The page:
I love to coach swimming. I get to meet new athletes and see some of the athletes I coach personally on a weekly basis. I also love that I get to use my experience as a collegiate swimmer and professional triathlete to produce fun and exciting workouts.

One of the most frequently asked question is, “How can I become a faster swimmer?” My answer is always to look at three parts when trying to become faster:

  1. Swim technique
  2. Swim frequency
  3. Workout execution and specificity

Swim Technique
Have you taken swim lessons from an established swim coach? How often have you done so? For a newbie swimmer it is important to get swim lessons on a weekly basis. You want someone to teach you the right drills, discuss form and help you to execute these the best way possible. A one time lesson will get a new swimmer started but having multiple lessons will help you to understand each part of the stroke better and better. Even a former swimmer can benefit from a lesson or two to get the latest knowledge in swim technique.

Common mistakes: The biggest mistake athletes make is they get their lessons and they do not apply them to their swimming. All swimmers, new and old, can benefit from a session on their own where they simply focus on form and technique. This swim takes care of two things, one it is a great cool down after a bike or a run and it helps increase frequency (see below). This type of session works best on its own, is slow and methodical and not remotely concerned with swim volume.

Swim Frequency
More than the other triathlon disciples, swimming has a biomechanical component that is directly related to the number of days you touch water. Your “feel’ for the water can decrease and increase with the number days away and in the water. Almost all my athletes who swim four to five times a week have said they feel so much better than when swimming two to three times. There are studies that show that two days a week is maintenance, three days a week will get you some forward progress and form improvement, but four or more days a week will give you your biggest gains.

Common mistakes: Athletes will commonly swim two days of 80 to 90 minutes in hopes of swimming faster. In reality they will swim slower since they can not hold form that well and much of the workout becomes less effective. It would be better to see someone swimming four to five days of 40 to 50 minutes then two days of 90 minutes. Athletes will say they can’t make the time to get to the pool that many days a week. To accommodate that I have many of my athletes tag on a run so they can save time earlier in the day. Another tricky way to sneak in the extra session is to stop at the pool after a ride or swim and do a simple 500-1000 of warm down that includes a lot of drills (reinforcing the technique mentioned above).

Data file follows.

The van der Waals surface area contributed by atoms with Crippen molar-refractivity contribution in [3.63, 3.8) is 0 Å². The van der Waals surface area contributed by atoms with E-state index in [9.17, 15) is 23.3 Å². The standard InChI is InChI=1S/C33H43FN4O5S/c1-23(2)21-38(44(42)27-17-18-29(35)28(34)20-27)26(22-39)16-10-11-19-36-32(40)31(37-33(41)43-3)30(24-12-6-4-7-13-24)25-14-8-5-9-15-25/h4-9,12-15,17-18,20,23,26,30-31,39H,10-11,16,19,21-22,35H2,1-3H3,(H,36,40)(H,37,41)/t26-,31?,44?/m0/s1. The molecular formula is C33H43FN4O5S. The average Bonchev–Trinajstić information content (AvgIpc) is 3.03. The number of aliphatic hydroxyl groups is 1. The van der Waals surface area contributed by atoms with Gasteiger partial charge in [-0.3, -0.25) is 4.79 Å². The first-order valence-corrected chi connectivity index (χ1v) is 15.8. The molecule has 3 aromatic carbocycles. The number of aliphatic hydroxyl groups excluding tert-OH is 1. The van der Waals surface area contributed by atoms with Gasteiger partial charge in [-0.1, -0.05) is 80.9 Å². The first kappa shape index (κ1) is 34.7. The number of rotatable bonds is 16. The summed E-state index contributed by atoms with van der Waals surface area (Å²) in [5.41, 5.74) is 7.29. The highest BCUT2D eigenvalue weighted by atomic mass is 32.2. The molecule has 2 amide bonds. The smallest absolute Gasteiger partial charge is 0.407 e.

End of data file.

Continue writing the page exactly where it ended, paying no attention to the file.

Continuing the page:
Workout Execution
There are two different ways to work out in swimming. Straight swimming or doing intervals. With interval training, there is doing an interval with a given amount of rest (5×100 w/20 seconds rest). There is also doing an interval on a given amount of time (5×100 on 1:50). These are two completely different styles of doing intervals. The first way the swimmer can do whatever pace they want and then can take 20 seconds rest once they come in. The second way (5×100 on 1:50) the swimmer has to leave and come into the wall by the 1:50 in order to get rest and go again.

Common mistakes: Many new swimmers do not understand how to read a pace clock or continually use the wrong intervals. Since coaching Masters, I have found that many athletes either choose to not follow the clock or the interval is too hard and they end up missing the interval so they touch and go all the time. You must execute workouts with a specific purpose. That means doing workouts that challenge you on a specific session as well as workouts that are easy and workouts that require lots of rest. The touch and go training will not help make you faster, just able you to operate a steady pace for long periods of time.

The mistakes many athletes make all have a common theme in that the athlete is afraid of becoming slower. In order to get better at something we have to slow down to focus and make changes as well as accept that our friends may be in another lane. It is tough to do. When you think of athletes like Michael Phelps and Tiger Woods, they both had years where they really changed their stroke/swing and those years were not that great. But both athletes came back to be better than before. They believed in their processes and were confident. Find your process to get faster, apply it and believe in it.